Hope springs eternal during the preseason and I’m perfectly happy to oblige.

The Vikings Preseason

The Vikings are heading into the 2007 season with essentially three number one draft picks. There’s Adrian Peterson, of course, but If you also count Marcus McCauley, who, as I said, most people consider a first round talent, and last year’s first round pick , who didn’t play last year because of injury, we’ve got three first rounders this year.

You have to figure the offensive line will be better–hopefully much improved–after a year together in the zone blocking scheme. So the only questions on offense are 1) playcalling, 2) , and the wide receiving corps.

The defense looks to have gotten stronger with a healthy Greenway, a healthy and , and the addition of McCauley and Mike Doss. I think we’ve got four starters at the corners, intense competition at safety, more speed at linebacker, and the only question is at the defensive end positions.

I was very impressed with last season and now he’s got a year’s experience under his belt. But it remains to be seen how will bounce back from his injury and has done nothing to warrant anyone’s confidence.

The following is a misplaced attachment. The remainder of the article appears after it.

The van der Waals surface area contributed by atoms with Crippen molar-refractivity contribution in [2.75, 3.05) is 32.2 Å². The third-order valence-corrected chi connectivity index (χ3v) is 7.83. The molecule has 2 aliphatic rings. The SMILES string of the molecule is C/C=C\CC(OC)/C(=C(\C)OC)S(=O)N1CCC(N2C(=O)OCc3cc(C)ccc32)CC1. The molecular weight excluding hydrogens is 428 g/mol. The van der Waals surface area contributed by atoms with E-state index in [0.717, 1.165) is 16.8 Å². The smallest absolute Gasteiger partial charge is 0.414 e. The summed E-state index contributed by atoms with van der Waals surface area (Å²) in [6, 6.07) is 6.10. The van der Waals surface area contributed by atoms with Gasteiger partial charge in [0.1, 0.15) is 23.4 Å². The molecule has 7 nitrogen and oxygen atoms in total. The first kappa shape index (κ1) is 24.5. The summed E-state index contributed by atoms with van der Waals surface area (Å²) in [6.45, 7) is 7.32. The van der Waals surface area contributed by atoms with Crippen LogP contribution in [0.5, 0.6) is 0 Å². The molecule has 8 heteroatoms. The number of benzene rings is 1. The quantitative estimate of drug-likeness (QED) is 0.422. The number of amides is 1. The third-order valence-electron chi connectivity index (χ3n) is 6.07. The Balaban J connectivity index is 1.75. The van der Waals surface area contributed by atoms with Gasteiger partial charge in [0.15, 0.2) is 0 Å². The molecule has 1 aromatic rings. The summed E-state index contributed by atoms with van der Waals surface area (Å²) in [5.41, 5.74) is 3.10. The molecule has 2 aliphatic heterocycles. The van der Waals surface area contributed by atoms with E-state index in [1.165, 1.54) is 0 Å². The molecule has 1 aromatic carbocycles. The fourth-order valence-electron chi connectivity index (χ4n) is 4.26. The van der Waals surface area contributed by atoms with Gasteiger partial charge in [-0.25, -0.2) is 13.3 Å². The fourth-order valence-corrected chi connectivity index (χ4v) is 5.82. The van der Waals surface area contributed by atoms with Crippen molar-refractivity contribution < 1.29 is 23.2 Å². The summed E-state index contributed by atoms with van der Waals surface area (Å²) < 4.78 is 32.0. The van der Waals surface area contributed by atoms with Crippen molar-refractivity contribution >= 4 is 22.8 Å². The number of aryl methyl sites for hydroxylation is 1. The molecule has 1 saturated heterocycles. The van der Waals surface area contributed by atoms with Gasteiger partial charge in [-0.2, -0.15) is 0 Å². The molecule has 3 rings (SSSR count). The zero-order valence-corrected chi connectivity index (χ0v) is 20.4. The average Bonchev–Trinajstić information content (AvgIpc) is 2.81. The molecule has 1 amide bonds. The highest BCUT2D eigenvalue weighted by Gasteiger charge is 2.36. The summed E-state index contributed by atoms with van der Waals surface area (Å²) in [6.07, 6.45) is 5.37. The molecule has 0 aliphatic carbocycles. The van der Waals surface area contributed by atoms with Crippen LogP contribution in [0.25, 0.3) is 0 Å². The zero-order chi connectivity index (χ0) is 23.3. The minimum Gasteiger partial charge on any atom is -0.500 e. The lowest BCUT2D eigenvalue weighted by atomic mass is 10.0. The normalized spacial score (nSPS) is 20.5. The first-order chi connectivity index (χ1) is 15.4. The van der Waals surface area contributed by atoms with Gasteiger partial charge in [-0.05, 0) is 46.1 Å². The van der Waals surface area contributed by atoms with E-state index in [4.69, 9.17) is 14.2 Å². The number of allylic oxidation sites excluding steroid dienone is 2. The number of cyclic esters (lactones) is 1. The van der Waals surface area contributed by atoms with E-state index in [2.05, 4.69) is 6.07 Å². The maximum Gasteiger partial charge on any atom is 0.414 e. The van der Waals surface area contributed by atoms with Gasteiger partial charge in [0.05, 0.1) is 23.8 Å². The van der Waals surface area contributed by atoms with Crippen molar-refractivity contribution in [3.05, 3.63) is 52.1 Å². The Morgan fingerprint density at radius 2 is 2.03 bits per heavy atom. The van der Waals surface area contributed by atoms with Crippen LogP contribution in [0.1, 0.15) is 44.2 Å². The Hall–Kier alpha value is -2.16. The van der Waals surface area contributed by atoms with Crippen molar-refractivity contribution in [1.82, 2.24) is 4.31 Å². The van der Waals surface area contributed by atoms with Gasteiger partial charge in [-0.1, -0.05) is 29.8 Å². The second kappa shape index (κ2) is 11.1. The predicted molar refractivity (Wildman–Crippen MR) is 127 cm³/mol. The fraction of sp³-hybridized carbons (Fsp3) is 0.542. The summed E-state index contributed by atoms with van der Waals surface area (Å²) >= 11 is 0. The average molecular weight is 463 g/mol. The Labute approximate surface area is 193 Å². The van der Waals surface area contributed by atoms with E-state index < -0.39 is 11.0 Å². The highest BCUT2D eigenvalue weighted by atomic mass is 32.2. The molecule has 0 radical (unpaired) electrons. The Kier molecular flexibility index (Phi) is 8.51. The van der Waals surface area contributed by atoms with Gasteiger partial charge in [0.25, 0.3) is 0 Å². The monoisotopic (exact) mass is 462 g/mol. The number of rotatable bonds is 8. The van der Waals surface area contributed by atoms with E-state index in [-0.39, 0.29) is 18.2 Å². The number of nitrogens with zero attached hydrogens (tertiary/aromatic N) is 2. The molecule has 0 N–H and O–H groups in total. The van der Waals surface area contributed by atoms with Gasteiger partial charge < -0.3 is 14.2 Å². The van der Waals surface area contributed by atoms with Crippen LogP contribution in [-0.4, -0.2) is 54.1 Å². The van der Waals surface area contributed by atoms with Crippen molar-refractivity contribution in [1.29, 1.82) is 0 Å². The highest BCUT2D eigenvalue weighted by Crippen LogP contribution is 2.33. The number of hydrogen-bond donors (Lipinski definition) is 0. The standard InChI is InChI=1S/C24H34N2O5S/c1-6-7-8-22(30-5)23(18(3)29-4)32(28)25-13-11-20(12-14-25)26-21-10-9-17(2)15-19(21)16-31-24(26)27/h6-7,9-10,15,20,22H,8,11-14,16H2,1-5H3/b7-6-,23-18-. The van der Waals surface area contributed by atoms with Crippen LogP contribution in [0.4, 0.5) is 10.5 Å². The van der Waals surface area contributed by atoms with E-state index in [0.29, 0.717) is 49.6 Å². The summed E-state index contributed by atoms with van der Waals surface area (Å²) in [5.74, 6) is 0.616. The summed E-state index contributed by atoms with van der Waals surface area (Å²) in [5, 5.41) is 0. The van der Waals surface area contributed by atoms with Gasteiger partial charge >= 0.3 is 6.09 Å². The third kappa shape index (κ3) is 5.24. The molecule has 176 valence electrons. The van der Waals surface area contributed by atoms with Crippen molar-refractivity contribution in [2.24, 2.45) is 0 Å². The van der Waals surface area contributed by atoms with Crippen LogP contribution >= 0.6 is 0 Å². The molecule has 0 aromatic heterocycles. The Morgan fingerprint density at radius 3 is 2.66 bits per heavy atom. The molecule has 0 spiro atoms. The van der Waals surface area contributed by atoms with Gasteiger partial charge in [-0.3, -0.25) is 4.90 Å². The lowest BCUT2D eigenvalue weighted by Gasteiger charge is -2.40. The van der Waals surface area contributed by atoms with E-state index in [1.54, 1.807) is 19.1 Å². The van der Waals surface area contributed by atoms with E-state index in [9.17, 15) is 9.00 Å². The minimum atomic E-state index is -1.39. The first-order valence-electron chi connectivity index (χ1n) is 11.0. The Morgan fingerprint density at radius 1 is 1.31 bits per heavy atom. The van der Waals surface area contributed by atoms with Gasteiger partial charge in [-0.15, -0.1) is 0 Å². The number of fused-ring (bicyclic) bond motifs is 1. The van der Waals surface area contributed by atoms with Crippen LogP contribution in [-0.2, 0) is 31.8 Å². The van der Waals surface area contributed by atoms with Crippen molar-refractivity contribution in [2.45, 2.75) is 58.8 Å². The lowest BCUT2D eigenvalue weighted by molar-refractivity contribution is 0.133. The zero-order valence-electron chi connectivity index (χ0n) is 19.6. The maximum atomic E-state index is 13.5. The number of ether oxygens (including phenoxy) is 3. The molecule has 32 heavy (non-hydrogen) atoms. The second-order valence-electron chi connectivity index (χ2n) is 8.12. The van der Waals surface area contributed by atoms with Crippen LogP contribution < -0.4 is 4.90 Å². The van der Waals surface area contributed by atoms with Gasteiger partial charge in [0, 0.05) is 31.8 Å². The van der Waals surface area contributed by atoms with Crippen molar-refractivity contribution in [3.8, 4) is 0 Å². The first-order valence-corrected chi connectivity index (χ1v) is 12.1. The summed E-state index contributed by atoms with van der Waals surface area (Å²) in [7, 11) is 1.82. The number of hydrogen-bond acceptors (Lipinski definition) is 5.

I don’t know if special teams can get much worse than last year, so we’ll see what happens there.

Preseason Games

So what do we know after two preseason games? So far, so good.

The Offense

The offense looks to be better for having been liberated from Childress‘ playcalling script.

Thus far, Tarvaris Jackson hasn’t done anything to make you groan but he hasn’t had many chances to make mistakes yet, either. He has lead a few impressive drives, he looks decisive, and he hasn’t had any center/quarterback exchange problems, so his concentration is good.

But if Jackson isn’t the real deal, then we’re in real trouble.

Against St. Louis, the Vikings got the ball to Troy Williamson early and frequently and the receiver caught all the catches you expect him to make. On the one he didn’t haul in, it was a difficult catch because the ball was thrown high and Williamson had a receiver draped all over him. He probably should’ve caught it, but at this point, who are we to quibble? It’s progress.

Against the Jets, Williamson got a long bomb down the right sideline and he fought for position with the defender, got the position, looked to have a bead on the ball with his hands in position for the catch but the safety came in to swat the ball away before Williamson could have a chance at it.